Every day, Wall Street analysts upgrade some stocks, downgrade others, and "initiate coverage" on a few more. But do these analysts even know what they're talking about? Today, we're taking one high-profile Wall Street pick and putting it under the microscope...

Shares of gunshot detection company ShotSpotter (NASDAQ:SSTI) have roughly quadrupled since their IPO in June 2017. Imperial Capital hasn't captured all those profits, but since recommending that investors buy ShotSpotter stock back in May, it's racked up an impressive 69% gain on its pick -- not bad for four months' work.

But now Imperial Capital is calling it quits, and recommending that investors take some chips off the table. Here's what you need to know.

Flashing blue lights on top of police car

ShotSpotter's getting bigger, and that's good news for police -- but what about for ShotSpotter investors? Image source: Getty Images.

What is ShotSpotter?

Let's begin with a quick refresher on what ShotSpotter is (and an update on what it's become).

A "leader in gunshot detection solutions," ShotSpotter software uses auditory sensors placed at multiple locations around a municipality or large facility to triangulate the location of gunshots. The company's services include "ShotSpotter Flex" for detection of gunshots outdoors, SST SecureCampus to locate gunshots on school campuses, and ShotSpotter SiteSecure to secure other kinds of facilities, such as airports and train stations.

Earlier this week, ShotSpotter expanded its business with the acquisition of HunchLab, a Philadelphia-based company that uses artificial intelligence to crunch crime statistics "to help forecast when and where crimes are likely to emerge and recommends specific patrol missions and tactics that can deter these events" in a process it calls "predictive policing." Analyzing such factors as "seasonality, time of day, day of week, trends in socioeconomic conditions and upcoming events," HunchLab creates a city map comprising 250 "cells," and rates each for how likely it is to experience crime in a given time period.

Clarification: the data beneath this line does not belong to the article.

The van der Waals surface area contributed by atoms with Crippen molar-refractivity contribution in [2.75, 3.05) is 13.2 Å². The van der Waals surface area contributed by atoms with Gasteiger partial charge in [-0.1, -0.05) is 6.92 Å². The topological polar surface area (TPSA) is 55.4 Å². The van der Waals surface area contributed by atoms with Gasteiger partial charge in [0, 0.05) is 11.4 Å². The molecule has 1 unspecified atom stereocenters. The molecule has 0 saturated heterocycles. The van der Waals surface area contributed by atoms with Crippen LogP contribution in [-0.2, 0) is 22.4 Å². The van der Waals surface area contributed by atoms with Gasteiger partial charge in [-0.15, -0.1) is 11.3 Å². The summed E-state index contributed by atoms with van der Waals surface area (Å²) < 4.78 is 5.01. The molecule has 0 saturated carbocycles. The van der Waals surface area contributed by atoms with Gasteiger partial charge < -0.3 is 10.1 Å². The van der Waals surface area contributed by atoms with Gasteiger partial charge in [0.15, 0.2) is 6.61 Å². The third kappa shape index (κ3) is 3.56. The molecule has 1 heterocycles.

Police can then use this data to dispatch patrols to reduce the risk of crime actually happening.

What does it mean for ShotSpotter?

ShotSpotter intends to rename HunchLab "ShotSpotter Missions," and to use data from Missions to reinforce data from its gunshot detection sensors (and vice versa) to improve the efficiency of both services -- and to create cross-selling opportunities. Management didn't disclose its purchase price, but noted that it "used existing cash on hand to fund the acquisition." (Hint: S&P Global Market Intelligence data show that, at last report, ShotSpotter had less than $15 million in the bank.)

In any case, ShotSpotter assured investors that it does not expect the cost of this purchase "to be material to ShotSpotter's full year 2018 results."

What does Imperial Capital think about that?

The fact that HunchLab/Missions won't be "material" to the results means ShotSpotter won't be deriving any great benefit to its bottom line from this purchase, either -- at least not this year.

For investors who've waited more than a year since the IPO to see ShotSpotter turn a profit, this may be disappointing. So far, S&P Global data show ShotSpotter reporting back-to-back-to-back GAAP losses for three years running (and most analysts expect 2018 to be no different). Imperial Capital has hopes the company will reach profitability eventually, driven by strong sales growth. Still, given ShotSpotter's incredible run-up in share price over the last 16 months, Imperial Capital announced today that it's cutting its rating on the stock to "in-line" (i.e., hold).

At the same time, however, Imperial raised its price target to $54 per share (a bit above where the stock traded before the downgrade), which TheFly.com says takes into account the analyst's generally bullish long-term view of the stock, its approval of the HunchLab acquisition, and ShotSpotter's own generally strong performance these past few quarters.

How should investors react?

So on the one hand, Imperial Capital -- which called ShotSpotter right last time around, don't forget -- is downgrading ShotSpotter stock. On the other hand, it's raising its price target. How should investors react to these conflicting messages?

My advice: With caution.

Imperial is right that ShotSpotter is certainly growing nicely. Sales for the first half of this year were up a good 52% over H1 2017 results, while ShotSpotter cut its losses significantly -- from $5.9 million in reported losses in last year's first half, to just $1.6 million lost in H1 2018.

However, the company is still unprofitable, and it's burning cash, too. Depending on how much management had to ante up to acquire HunchLab, ShotSpotter could need to raise cash in the near future.

Still, analysts who follow the stock believe 2019 could be the year ShotSpotter reports its first honest-to-goodness full-year GAAP profit -- and that free cash flow could follow as soon as 2020.

For now, I have to say that I still consider ShotSpotter stock more of a speculative investment -- but the company's moving in the right direction, growing organically, making smart acquisitions, and methodically marching toward GAAP profitability. The longer it keeps doing so, the more likely it becomes that ShotSpotter stock will prove a winning investment for the long term.

Rich Smith has no position in any of the stocks mentioned. The Motley Fool has no position in any of the stocks mentioned. The Motley Fool has a disclosure policy.